Racial mortality disparities in the COVID-19 coronavirus pandemic are associated with factors like income, education, and internet access.
Social factors like income are associated to COVID-19 coronavirus racial mortality disparities.
According to a news release, a study performed by Rutgers University and published in the Journal of Racial and Ethnic Health Disparities found a 1 percentage point increase in a county's percent of Black residents, uninsured adults, low birthweight infants, adults without a high school diploma, incarceration rate and households without internet increased that county's COVID-19 death rates during the time period examined.
The study looked at the association between COVID-19 cases and deaths in 2,026 U.S. counties from January to October 2020 as well as the social determinants of health and factors known or thought to impact outcomes with the disease. These include the counties' population density, days since the first COVID-19 death and percent of residents who are over age 65, are smokers or who have chronic diseases such as obesity, diabetes, chronic obstructive pulmonary disease, or high blood pressure.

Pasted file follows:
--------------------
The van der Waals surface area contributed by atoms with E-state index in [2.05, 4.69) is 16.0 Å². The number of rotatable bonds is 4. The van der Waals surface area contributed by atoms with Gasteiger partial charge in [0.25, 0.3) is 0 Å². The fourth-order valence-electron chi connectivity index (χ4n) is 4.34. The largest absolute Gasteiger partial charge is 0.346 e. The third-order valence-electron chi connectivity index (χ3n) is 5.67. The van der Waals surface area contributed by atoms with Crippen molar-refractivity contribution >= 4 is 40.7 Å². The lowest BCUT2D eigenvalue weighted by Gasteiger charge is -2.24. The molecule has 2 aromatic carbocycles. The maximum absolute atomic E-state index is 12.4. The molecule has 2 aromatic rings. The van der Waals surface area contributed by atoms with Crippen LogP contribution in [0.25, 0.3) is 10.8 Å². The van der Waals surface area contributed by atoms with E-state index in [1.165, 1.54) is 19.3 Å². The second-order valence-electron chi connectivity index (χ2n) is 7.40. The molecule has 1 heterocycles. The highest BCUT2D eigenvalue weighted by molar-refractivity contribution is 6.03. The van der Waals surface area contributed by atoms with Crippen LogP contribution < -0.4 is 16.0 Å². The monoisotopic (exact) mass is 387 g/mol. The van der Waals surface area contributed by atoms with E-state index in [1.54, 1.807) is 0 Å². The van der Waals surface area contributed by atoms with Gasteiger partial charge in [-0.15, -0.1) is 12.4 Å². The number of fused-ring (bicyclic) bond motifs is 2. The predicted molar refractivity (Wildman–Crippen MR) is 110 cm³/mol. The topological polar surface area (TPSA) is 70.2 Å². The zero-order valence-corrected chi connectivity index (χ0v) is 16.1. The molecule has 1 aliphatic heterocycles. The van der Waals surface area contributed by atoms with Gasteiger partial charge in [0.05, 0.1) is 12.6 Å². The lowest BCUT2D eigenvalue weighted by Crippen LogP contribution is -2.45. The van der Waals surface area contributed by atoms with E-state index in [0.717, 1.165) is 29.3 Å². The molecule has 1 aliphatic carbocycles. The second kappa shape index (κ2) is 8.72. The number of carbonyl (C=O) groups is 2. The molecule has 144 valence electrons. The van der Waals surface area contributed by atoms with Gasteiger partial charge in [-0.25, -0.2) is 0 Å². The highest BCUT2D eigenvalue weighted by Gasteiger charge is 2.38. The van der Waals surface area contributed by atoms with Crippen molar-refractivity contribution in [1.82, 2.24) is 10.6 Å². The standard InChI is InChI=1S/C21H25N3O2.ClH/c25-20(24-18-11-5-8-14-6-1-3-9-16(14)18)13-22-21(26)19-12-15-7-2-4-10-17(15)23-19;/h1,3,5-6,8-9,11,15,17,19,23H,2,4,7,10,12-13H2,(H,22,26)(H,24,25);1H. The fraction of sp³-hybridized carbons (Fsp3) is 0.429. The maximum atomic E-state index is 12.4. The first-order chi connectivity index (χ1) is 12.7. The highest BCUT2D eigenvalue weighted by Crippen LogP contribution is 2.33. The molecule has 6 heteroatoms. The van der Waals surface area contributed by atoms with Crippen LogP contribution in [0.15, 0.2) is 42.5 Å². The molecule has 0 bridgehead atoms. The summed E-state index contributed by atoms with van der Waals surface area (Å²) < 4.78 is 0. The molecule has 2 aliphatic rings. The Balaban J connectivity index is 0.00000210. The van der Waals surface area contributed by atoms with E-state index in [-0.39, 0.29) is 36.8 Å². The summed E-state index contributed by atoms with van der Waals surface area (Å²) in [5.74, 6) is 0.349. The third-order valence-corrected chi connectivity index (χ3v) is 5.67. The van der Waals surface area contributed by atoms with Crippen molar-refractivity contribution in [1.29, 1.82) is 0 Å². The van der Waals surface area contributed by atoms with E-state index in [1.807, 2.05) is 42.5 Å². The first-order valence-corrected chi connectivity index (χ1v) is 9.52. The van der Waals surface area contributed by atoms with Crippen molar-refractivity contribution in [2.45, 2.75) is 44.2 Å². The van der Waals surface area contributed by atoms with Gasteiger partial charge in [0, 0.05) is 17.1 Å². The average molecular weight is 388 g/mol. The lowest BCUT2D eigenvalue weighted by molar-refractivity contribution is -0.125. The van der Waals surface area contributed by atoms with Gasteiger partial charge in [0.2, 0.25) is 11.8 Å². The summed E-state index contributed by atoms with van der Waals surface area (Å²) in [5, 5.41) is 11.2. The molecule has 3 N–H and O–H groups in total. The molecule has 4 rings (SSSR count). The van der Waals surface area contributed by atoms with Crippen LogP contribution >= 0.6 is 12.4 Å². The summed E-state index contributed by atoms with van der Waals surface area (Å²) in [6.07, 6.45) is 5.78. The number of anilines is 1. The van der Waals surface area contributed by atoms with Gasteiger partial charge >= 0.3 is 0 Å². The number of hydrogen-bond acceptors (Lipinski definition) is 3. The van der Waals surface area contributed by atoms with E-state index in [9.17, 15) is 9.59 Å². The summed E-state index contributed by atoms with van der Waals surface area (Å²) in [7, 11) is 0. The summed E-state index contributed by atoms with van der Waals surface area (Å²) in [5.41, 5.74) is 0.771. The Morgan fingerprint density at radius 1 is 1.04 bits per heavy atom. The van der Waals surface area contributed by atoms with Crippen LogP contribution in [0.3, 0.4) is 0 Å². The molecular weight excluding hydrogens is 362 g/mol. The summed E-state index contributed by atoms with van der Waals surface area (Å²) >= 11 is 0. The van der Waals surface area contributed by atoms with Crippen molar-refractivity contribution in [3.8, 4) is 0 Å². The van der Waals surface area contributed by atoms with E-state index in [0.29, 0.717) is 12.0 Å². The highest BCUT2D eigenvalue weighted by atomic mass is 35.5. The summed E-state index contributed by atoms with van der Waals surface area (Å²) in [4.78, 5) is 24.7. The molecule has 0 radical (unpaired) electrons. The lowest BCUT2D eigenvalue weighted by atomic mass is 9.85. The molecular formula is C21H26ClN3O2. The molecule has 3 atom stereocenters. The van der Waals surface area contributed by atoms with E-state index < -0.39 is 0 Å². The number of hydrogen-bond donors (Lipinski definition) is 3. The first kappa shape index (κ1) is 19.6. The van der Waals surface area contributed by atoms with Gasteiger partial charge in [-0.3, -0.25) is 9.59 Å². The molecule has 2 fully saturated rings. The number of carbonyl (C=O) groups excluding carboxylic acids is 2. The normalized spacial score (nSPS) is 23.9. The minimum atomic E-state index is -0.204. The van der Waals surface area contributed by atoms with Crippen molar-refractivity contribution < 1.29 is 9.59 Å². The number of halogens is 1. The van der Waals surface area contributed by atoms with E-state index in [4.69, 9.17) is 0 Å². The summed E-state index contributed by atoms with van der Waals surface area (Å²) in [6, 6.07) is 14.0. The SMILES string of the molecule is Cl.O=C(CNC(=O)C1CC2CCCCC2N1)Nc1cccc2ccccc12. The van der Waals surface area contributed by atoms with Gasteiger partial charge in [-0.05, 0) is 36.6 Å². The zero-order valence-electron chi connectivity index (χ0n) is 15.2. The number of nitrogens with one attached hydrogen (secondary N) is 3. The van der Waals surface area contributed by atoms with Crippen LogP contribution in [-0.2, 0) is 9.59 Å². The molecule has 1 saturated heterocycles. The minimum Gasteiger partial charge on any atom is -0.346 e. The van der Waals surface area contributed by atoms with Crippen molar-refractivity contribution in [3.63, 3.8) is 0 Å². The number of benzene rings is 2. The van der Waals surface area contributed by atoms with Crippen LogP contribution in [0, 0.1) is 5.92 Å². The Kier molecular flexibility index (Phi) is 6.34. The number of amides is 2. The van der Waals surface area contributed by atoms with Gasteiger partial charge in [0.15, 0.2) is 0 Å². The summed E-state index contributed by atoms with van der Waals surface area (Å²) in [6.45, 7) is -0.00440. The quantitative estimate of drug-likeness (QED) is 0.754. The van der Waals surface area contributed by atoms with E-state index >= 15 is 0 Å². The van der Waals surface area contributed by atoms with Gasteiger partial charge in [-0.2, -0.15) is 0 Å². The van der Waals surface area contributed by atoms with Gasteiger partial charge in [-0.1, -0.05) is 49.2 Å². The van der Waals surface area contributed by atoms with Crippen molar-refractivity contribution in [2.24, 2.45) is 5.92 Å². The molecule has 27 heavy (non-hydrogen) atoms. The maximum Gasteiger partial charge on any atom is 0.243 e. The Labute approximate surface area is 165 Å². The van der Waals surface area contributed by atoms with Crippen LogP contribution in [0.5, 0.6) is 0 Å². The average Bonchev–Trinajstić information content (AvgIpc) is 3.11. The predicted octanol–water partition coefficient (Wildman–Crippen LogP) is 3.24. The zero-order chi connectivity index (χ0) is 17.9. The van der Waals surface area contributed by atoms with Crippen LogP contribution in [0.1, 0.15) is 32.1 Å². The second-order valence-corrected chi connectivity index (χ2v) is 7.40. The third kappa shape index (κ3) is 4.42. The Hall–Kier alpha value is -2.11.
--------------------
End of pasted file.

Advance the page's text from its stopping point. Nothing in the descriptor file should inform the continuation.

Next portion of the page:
The release says that the counties most socioeconomically deprived had a 67 percent increase in the COVID-19 death rates during the study period.
"The findings are consistent with historical health inequities in marginalized populations, particularly Black Americans," Michelle DallaPiazza, lead author and an associate professor at Rutgers New Jersey Medical School, says in the release. "This adds to the extensive literature on racial health disparities that demonstrate that social and structural factors greatly influence health outcomes, and this is particularly true when it comes to COVID-19."
Racial disparities during the COVID-19 pandemic and how to overcome them was the main topic of a recent webinar presented by the MJH Life Sciences COVID-19 Coalition. More information on what was discussed at the webinar can be found here.